A fiber-reinforced composite (FRC) is a high-performance composite material made up of three components - the fibers as the discontinuous or dispersed phase, the matrix acts as the continuous phase, and the fine interphase region or the interface.
The matrix is basically a homogeneous and monolithic material in which a fiber system of a composite is embedded. It is completely continuous. The matrix provides a medium for binding and holding reinforcements together into a solid. It offers protection to the reinforcements from environmental damage, serves to transfer load, and provides finish, texture, color, durability and functionality.
Types of Composite Matrix Materials
There are three main types of composite matrix materials:
- Ceramic matrix - Ceramic matrix composites (CMCs) are a subgroup of composite materials. They consist of ceramic fibers embedded in a ceramic matrix, thus forming a ceramic fiber reinforced ceramic (CFRC) material. The matrix and fibers can consist of any ceramic material. CMC materials were designed to overcome the major disadvantages such as low fracture toughness, brittleness, and limited thermal shock resistance, faced by the traditional technical ceramics.
- Metal matrix - Metal matrix composites (MMCs) are composite materials that contain at least two constituent parts – a metal and another material or a different metal. The metal matrix is reinforced with the other material to improve strength and wear. Where three or more constituent parts are present, it is called a hybrid composite. In structural applications, the matrix is usually composed of a lighter metal such as magnesium, titanium, or aluminum. In high temperature applications, cobalt and cobalt-nickel alloy matrices are common. Typical MMC's manufacturing is basically divided into three types: solid, liquid, and vapor. Continuous carbon, silicon carbide, or ceramic fibers are some of the materials that can be embedded in a metallic matrix material. MMCs are fire resistant, operate in a wide range of temperatures, do not absorb moisture, and possess better electrical and thermal conductivity. They have also found applications to be resistant to radiation damage, and to not suffer from outgassing. Most metals and alloys make good matrices for composite applications.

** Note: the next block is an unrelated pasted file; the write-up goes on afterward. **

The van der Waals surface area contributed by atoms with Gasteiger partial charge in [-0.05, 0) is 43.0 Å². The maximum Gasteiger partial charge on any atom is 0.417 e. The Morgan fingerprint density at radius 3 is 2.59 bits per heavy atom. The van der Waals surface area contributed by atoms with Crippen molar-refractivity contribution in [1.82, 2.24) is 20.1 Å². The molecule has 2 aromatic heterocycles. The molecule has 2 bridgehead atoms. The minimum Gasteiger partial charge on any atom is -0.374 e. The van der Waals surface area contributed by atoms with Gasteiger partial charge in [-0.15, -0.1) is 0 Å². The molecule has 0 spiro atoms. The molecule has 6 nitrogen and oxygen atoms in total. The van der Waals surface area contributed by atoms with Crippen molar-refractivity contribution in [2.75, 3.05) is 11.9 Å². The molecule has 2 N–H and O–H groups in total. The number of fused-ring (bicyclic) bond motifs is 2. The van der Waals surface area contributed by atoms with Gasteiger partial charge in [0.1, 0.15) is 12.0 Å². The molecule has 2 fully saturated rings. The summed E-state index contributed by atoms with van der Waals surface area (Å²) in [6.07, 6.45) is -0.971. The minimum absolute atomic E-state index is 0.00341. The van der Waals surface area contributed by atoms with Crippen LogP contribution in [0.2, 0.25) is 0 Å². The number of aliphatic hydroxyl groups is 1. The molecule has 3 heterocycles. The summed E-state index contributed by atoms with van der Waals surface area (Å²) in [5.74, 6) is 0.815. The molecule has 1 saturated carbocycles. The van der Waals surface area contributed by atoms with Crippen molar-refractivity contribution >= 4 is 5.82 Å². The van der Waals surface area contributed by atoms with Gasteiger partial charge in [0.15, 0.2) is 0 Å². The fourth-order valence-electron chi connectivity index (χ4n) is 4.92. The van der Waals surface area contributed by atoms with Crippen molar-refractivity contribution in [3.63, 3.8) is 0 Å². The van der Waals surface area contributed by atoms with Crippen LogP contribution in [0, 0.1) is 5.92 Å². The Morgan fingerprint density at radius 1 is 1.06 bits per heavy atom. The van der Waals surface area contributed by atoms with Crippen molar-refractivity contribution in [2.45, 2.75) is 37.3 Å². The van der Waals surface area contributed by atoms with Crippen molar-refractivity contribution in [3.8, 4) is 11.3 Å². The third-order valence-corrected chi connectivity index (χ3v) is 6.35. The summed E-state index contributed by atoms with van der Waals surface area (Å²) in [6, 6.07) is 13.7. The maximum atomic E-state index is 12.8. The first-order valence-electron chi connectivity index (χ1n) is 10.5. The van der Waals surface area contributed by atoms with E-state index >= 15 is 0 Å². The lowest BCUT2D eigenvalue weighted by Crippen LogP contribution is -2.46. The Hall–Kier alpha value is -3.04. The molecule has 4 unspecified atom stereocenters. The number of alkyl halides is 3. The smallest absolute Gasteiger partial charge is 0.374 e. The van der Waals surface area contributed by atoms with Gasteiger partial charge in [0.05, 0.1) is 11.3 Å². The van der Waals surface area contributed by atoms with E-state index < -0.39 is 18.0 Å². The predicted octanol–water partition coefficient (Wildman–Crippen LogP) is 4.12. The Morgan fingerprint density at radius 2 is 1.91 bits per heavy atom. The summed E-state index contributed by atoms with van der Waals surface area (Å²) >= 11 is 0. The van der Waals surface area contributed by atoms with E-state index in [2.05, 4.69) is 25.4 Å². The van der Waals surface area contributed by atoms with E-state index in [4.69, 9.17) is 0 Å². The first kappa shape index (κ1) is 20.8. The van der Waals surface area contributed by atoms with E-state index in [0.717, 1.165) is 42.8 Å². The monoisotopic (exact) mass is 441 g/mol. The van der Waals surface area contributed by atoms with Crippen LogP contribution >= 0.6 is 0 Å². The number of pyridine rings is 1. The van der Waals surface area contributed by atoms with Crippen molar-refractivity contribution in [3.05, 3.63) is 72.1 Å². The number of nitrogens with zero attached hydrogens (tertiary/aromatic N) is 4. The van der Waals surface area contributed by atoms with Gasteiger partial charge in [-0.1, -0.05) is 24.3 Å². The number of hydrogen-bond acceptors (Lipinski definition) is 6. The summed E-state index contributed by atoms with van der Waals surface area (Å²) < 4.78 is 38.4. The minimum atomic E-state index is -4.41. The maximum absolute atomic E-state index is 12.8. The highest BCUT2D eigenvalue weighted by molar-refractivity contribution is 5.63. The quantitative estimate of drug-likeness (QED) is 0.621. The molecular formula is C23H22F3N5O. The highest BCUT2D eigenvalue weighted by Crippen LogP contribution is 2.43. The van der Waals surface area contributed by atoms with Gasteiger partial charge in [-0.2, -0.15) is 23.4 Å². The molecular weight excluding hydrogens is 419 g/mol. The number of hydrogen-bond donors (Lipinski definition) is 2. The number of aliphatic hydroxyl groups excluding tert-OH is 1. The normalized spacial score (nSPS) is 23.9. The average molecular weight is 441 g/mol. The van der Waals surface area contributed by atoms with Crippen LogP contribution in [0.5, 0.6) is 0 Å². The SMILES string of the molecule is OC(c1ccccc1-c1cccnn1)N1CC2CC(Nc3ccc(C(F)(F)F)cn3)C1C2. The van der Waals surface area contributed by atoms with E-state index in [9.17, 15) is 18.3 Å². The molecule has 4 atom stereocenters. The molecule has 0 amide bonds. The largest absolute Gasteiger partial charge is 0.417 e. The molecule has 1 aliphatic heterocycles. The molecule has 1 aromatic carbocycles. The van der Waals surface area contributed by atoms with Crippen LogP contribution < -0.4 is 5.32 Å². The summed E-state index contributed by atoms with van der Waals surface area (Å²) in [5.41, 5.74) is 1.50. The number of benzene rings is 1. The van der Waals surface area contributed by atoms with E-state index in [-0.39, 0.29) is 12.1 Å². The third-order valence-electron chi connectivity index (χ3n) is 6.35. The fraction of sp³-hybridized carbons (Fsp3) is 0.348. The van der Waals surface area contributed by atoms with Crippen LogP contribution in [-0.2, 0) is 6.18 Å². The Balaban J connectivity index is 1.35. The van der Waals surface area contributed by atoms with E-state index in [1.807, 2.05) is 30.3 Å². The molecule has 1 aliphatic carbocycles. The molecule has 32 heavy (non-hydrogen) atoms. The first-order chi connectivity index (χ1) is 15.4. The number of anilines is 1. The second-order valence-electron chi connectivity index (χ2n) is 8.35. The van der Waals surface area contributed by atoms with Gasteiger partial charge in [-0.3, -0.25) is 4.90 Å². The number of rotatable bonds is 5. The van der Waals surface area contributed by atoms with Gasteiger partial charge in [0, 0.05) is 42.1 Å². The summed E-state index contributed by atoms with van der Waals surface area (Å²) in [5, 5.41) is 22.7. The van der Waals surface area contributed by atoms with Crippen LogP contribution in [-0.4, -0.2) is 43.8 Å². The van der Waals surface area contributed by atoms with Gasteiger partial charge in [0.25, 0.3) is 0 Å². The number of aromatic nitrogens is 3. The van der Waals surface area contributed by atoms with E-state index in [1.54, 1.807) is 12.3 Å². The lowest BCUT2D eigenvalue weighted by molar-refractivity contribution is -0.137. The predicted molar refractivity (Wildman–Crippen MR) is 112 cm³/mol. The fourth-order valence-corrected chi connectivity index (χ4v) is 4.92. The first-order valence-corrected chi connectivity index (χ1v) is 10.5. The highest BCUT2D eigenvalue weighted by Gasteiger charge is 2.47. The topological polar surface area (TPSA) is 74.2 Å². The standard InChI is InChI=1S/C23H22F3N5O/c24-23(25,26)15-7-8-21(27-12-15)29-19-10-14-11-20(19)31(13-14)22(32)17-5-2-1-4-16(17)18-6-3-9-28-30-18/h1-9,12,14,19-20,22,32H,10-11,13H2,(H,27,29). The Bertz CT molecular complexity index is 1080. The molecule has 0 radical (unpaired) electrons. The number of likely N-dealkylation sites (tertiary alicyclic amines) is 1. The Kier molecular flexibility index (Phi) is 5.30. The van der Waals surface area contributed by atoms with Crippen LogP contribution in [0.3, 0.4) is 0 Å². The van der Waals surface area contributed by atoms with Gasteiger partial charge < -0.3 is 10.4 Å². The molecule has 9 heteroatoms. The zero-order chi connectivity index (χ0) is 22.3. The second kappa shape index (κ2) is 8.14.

- Polymer matrix - Polymer matrix composites (PMCs) can be divided into three sub-types, namely, thermoset, thermoplastic, and rubber. Polymer is a large molecule composed of repeating structural units connected by covalent chemical bonds. PMC's consist of a polymer matrix combined with a fibrous reinforcing dispersed phase. They are cheaper with easier fabrication methods. PMC's are less dense than metals or ceramics, can resist atmospheric and other forms of corrosion, and exhibit superior resistance to the conduction of electrical current.
Composite Matrix Material Applications
The following are common application areas of composite matrix materials:
- Electrical moldings
- Decorative laminates
- High performance Cookware
- Sealants and gaskets
- Heat shield systems (capable of handling high temperatures, thermal shock conditions and heavy vibration)
- Components for high-temperature gas turbines such as combustion chambers, stator vanes and turbine blades
- Brake disks and brake system components used in extreme thermal shock environments
- Components for slide bearings under heavy loads requiring high corrosion and wear resistance
- Carbide drills are made from a tough cobalt matrix with hard tungsten carbide particles inside
- Components for burners, flame holders, and hot gas ducts
Sources and Further Reading